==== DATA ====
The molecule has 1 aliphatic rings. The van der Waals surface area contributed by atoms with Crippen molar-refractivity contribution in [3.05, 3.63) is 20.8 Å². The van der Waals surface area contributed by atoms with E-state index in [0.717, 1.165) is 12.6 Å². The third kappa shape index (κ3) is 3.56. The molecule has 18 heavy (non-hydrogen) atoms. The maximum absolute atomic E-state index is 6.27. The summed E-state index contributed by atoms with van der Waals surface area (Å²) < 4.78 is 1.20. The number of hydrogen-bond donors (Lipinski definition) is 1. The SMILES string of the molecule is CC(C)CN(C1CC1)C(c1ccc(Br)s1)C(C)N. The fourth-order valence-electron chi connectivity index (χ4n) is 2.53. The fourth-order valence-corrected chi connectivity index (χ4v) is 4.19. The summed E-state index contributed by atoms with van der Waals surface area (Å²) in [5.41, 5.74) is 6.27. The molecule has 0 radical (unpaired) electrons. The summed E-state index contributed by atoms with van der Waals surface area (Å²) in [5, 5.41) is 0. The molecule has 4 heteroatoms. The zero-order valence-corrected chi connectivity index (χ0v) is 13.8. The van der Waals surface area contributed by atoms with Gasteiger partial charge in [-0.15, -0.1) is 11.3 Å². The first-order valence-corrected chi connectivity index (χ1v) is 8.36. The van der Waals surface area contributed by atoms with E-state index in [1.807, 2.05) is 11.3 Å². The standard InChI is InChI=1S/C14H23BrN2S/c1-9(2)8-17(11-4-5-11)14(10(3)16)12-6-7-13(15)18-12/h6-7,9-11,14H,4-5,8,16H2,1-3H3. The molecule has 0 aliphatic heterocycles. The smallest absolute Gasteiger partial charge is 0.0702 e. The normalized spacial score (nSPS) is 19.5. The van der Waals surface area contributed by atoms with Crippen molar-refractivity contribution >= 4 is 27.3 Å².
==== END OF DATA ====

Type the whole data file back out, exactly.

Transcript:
The molecule has 1 aliphatic rings. The van der Waals surface area contributed by atoms with Crippen molar-refractivity contribution in [3.05, 3.63) is 20.8 Å². The van der Waals surface area contributed by atoms with E-state index in [0.717, 1.165) is 12.6 Å². The third kappa shape index (κ3) is 3.56. The molecule has 18 heavy (non-hydrogen) atoms. The maximum absolute atomic E-state index is 6.27. The summed E-state index contributed by atoms with van der Waals surface area (Å²) < 4.78 is 1.20. The number of hydrogen-bond donors (Lipinski definition) is 1. The SMILES string of the molecule is CC(C)CN(C1CC1)C(c1ccc(Br)s1)C(C)N. The fourth-order valence-electron chi connectivity index (χ4n) is 2.53. The fourth-order valence-corrected chi connectivity index (χ4v) is 4.19. The summed E-state index contributed by atoms with van der Waals surface area (Å²) in [5.41, 5.74) is 6.27. The molecule has 0 radical (unpaired) electrons. The summed E-state index contributed by atoms with van der Waals surface area (Å²) in [5, 5.41) is 0. The molecule has 4 heteroatoms. The zero-order valence-corrected chi connectivity index (χ0v) is 13.8. The van der Waals surface area contributed by atoms with Gasteiger partial charge in [-0.15, -0.1) is 11.3 Å². The first-order valence-corrected chi connectivity index (χ1v) is 8.36. The van der Waals surface area contributed by atoms with E-state index in [1.807, 2.05) is 11.3 Å². The standard InChI is InChI=1S/C14H23BrN2S/c1-9(2)8-17(11-4-5-11)14(10(3)16)12-6-7-13(15)18-12/h6-7,9-11,14H,4-5,8,16H2,1-3H3. The molecule has 0 aliphatic heterocycles. The smallest absolute Gasteiger partial charge is 0.0702 e. The normalized spacial score (nSPS) is 19.5. The van der Waals surface area contributed by atoms with Crippen molar-refractivity contribution >= 4 is 27.3 Å².